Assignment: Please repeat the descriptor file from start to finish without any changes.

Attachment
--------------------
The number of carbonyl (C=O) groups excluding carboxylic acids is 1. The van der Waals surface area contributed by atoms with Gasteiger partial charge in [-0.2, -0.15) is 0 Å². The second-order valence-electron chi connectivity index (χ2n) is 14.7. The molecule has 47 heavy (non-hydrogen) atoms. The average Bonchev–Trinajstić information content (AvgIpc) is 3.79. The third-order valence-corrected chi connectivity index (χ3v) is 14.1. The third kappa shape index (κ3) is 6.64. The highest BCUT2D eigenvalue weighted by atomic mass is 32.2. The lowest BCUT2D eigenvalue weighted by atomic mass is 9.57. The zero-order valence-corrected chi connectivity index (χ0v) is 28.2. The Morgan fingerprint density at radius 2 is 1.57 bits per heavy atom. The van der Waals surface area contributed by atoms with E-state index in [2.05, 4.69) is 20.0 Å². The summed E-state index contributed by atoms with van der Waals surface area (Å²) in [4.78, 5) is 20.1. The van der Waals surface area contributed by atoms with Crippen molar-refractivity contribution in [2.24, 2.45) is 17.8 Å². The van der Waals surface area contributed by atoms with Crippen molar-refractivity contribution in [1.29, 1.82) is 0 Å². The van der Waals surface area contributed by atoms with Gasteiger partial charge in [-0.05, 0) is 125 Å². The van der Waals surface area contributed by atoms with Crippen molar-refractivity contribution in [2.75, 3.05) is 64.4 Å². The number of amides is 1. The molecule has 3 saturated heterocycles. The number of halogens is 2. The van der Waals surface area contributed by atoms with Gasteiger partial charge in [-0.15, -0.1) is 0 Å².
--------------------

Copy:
The number of carbonyl (C=O) groups excluding carboxylic acids is 1. The van der Waals surface area contributed by atoms with Gasteiger partial charge in [-0.2, -0.15) is 0 Å². The second-order valence-electron chi connectivity index (χ2n) is 14.7. The molecule has 47 heavy (non-hydrogen) atoms. The average Bonchev–Trinajstić information content (AvgIpc) is 3.79. The third-order valence-corrected chi connectivity index (χ3v) is 14.1. The third kappa shape index (κ3) is 6.64. The highest BCUT2D eigenvalue weighted by atomic mass is 32.2. The lowest BCUT2D eigenvalue weighted by atomic mass is 9.57. The zero-order valence-corrected chi connectivity index (χ0v) is 28.2. The Morgan fingerprint density at radius 2 is 1.57 bits per heavy atom. The van der Waals surface area contributed by atoms with E-state index in [2.05, 4.69) is 20.0 Å². The summed E-state index contributed by atoms with van der Waals surface area (Å²) in [4.78, 5) is 20.1. The van der Waals surface area contributed by atoms with Crippen molar-refractivity contribution in [2.24, 2.45) is 17.8 Å². The van der Waals surface area contributed by atoms with Crippen molar-refractivity contribution in [1.29, 1.82) is 0 Å². The van der Waals surface area contributed by atoms with Gasteiger partial charge in [-0.05, 0) is 125 Å². The van der Waals surface area contributed by atoms with Crippen molar-refractivity contribution in [2.75, 3.05) is 64.4 Å². The number of amides is 1. The molecule has 3 saturated heterocycles. The number of halogens is 2. The van der Waals surface area contributed by atoms with Gasteiger partial charge in [-0.15, -0.1) is 0 Å².